The problem is those grains – currently they’re easy to deal with as they’re floating, but as the liquid drains away they’ll start to settle under gravity, and if it happens too fast they’ll form a practically impermeable plug that traps the liquid nearest the top in the tun.

Unhopped wort for Brains Brabo, like liquidised sweet cereal.

Unhopped wort for Brains Brabo, like liquidised sweet cereal.

The answer is to regulate the flow, and the sparging works to do this alongside the ‘underback’, the recycled keg mentioned earlier, which helps ensure a steady flow from below. The underback is fitted with an automatic detector which triggers a pump when the contents reaches a certain height, and the first clear wort begins to run into the next vessel, the copper.

Sparge liquor is usually hotter than the mash but not too hot that unwanted compounds like proteins and polyphenols start to seep out. The water currently spraying from the sprinkler at 15l a minute is heated to a steady 77°C.

It’s time to take our first sample, admire its rich amber colour and and sneak a quick taste. It’s not the first time I’ve tasted unhopped wort but there’s something even more enjoyable about trying some for a beer I have a hand in creating.


A selection of hydrometers (saccharometers) for beer and wine making. Pic: Stevenson Reeves Ltd.

I’ve got a sweet tooth, and it’s luxuriously sweet, but with that crispy, slightly drying cereal character coming through from the coloured malt. Beer judges and reviewers often mark finished beers down for a ‘worty’ note, usually a sign that the beer hasn’t fermented out properly and residual sugars are too apparent, though I secretly enjoy a touch of lingering liquidised breakfast cereal.

But there are more accurate ways than our taste buds of judging whether those enzymes are behaving as expected. We take our sample to a bench and sink round the corner, where Bill pours it into a double-walled copper flask, and runs cold water between inner and outer walls.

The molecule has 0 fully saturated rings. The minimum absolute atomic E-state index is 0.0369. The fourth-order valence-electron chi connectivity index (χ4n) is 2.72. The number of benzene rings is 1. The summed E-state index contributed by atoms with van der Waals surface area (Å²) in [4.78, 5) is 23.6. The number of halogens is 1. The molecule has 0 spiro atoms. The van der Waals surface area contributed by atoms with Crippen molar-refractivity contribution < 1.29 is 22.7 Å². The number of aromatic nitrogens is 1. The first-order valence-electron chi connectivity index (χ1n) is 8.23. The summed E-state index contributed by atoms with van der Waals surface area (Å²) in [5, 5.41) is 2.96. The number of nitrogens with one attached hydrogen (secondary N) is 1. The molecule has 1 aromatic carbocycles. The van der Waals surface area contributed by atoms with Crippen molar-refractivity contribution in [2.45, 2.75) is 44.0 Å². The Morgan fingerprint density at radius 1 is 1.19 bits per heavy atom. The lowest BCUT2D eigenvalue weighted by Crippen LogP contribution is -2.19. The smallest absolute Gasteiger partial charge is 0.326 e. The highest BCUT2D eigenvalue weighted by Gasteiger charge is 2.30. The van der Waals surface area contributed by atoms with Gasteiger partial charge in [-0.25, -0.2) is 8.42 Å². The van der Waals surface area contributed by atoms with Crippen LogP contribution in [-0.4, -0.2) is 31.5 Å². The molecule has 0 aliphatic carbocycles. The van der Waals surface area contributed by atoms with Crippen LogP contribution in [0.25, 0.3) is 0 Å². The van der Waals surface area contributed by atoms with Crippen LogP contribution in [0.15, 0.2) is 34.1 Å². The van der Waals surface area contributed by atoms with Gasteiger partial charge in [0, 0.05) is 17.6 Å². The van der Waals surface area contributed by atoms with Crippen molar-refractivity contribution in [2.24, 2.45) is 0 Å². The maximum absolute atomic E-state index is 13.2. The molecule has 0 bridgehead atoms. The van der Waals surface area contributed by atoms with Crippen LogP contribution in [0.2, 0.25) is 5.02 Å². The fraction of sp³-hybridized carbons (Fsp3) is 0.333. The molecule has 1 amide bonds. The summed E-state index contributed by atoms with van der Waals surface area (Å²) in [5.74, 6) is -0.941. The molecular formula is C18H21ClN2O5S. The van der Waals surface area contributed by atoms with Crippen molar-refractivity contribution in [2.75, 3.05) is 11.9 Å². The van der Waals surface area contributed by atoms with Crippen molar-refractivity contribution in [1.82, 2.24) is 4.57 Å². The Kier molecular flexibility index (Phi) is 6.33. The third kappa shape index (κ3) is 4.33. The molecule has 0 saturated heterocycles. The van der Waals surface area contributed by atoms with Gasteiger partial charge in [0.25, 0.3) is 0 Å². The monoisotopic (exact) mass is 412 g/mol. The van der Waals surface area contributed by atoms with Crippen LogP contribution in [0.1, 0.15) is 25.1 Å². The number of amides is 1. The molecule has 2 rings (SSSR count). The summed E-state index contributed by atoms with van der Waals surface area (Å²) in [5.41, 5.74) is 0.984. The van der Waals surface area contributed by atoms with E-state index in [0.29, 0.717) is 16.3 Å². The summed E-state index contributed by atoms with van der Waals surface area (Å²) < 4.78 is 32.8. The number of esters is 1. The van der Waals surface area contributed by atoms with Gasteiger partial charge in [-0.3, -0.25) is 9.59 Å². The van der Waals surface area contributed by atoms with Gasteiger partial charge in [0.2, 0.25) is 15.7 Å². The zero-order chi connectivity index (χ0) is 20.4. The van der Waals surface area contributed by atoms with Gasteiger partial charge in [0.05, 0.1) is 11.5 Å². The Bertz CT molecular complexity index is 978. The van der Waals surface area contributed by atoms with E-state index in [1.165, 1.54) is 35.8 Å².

When the wort is cool enough, he pops in a hydrometer, or more precisely, a saccharometer: a glass instrument with a long, thin tube emerging from a bulbous weighted float. Sugar solution is denser than water, so the sweeter the liquid, the higher the tube will float, enabling us to read off the ‘specific gravity’ (also known as ‘relative density’) from a calibrated scale engraved into it.

It might sound trivial, but seeing this simple instrument bobbing about in my wort gives me a resonant moment. The saccharometer was one of the earliest scientific instruments adopted by brewers during the early expansion of industrial brewing in the 18th century, as they sought greater reliability and predictability for their growing brands.

One of brewing's earliest scientific instruments: the hydrometer tests the gravity of the first runnings of our wort.

One of brewing’s earliest scientific instruments: the hydrometer tests the gravity of the first runnings of our wort.

It was first used for brewing in 1770 and was soon afterwards deployed at Henry Thrale’s porter brewery on ’s Bankside, later Barclay Perkins, one of the most celebrated breweries of all time.

As Bill predicted, the instrument tells us the wort has a sugar content of around 8.5%, usually expressed by English speaking brewers in parts per thousand and notated as 1085. Assuming practically all this sugar was fermented into alcohol, a finished beer made from this liquid would finish up at around a hefty 8.5% alcohol by volume (ABV), rather stronger than we’re after for our everyday refresher.

Bill expects the next sample we take will be sweeter still, but as the sparge liquor trickles through, the gravity will drop towards our intended 1050.

As the slow process of filling the copper continues, we head for the place anyone with a passion for beer would look forward to visiting: the hop store.

Read about boiling with hops and the journey to the fermentation vessel in the next and final part.